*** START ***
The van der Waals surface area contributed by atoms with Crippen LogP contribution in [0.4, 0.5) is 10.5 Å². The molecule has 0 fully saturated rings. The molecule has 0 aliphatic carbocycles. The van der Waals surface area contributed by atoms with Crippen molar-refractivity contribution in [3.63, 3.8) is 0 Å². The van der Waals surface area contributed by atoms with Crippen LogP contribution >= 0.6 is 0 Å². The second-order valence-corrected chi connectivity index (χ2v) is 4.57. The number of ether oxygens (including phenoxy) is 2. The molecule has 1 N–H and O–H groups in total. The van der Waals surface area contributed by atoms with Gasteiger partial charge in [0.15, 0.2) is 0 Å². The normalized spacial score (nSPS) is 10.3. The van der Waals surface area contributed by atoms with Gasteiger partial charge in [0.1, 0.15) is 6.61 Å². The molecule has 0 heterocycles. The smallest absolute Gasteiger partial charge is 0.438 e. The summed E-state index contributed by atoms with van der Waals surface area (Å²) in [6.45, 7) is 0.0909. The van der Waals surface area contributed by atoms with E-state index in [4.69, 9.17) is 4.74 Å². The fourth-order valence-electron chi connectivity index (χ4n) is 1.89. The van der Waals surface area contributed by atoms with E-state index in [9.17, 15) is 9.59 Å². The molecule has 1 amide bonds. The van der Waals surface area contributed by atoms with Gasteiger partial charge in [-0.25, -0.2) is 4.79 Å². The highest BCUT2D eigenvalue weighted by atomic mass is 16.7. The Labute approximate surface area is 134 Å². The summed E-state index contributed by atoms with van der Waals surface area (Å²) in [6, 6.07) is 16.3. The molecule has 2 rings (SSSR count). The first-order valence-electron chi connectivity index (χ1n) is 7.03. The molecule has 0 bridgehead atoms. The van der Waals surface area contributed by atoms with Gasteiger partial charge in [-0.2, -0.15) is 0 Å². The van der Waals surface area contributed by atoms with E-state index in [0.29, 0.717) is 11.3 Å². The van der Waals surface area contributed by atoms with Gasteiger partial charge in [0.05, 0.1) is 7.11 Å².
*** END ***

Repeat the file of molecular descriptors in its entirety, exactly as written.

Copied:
The van der Waals surface area contributed by atoms with Crippen LogP contribution in [0.4, 0.5) is 10.5 Å². The molecule has 0 fully saturated rings. The molecule has 0 aliphatic carbocycles. The van der Waals surface area contributed by atoms with Crippen molar-refractivity contribution in [3.63, 3.8) is 0 Å². The van der Waals surface area contributed by atoms with Crippen LogP contribution >= 0.6 is 0 Å². The second-order valence-corrected chi connectivity index (χ2v) is 4.57. The number of ether oxygens (including phenoxy) is 2. The molecule has 1 N–H and O–H groups in total. The van der Waals surface area contributed by atoms with Gasteiger partial charge in [0.15, 0.2) is 0 Å². The normalized spacial score (nSPS) is 10.3. The van der Waals surface area contributed by atoms with Gasteiger partial charge in [0.1, 0.15) is 6.61 Å². The molecule has 0 heterocycles. The smallest absolute Gasteiger partial charge is 0.438 e. The summed E-state index contributed by atoms with van der Waals surface area (Å²) in [6.45, 7) is 0.0909. The van der Waals surface area contributed by atoms with E-state index in [4.69, 9.17) is 4.74 Å². The fourth-order valence-electron chi connectivity index (χ4n) is 1.89. The van der Waals surface area contributed by atoms with E-state index in [9.17, 15) is 9.59 Å². The molecule has 1 amide bonds. The van der Waals surface area contributed by atoms with Gasteiger partial charge in [-0.25, -0.2) is 4.79 Å². The highest BCUT2D eigenvalue weighted by atomic mass is 16.7. The Labute approximate surface area is 134 Å². The summed E-state index contributed by atoms with van der Waals surface area (Å²) in [6, 6.07) is 16.3. The molecule has 2 rings (SSSR count). The first-order valence-electron chi connectivity index (χ1n) is 7.03. The molecule has 0 bridgehead atoms. The van der Waals surface area contributed by atoms with Gasteiger partial charge in [-0.2, -0.15) is 0 Å². The van der Waals surface area contributed by atoms with E-state index in [0.29, 0.717) is 11.3 Å². The van der Waals surface area contributed by atoms with Gasteiger partial charge in [0.05, 0.1) is 7.11 Å².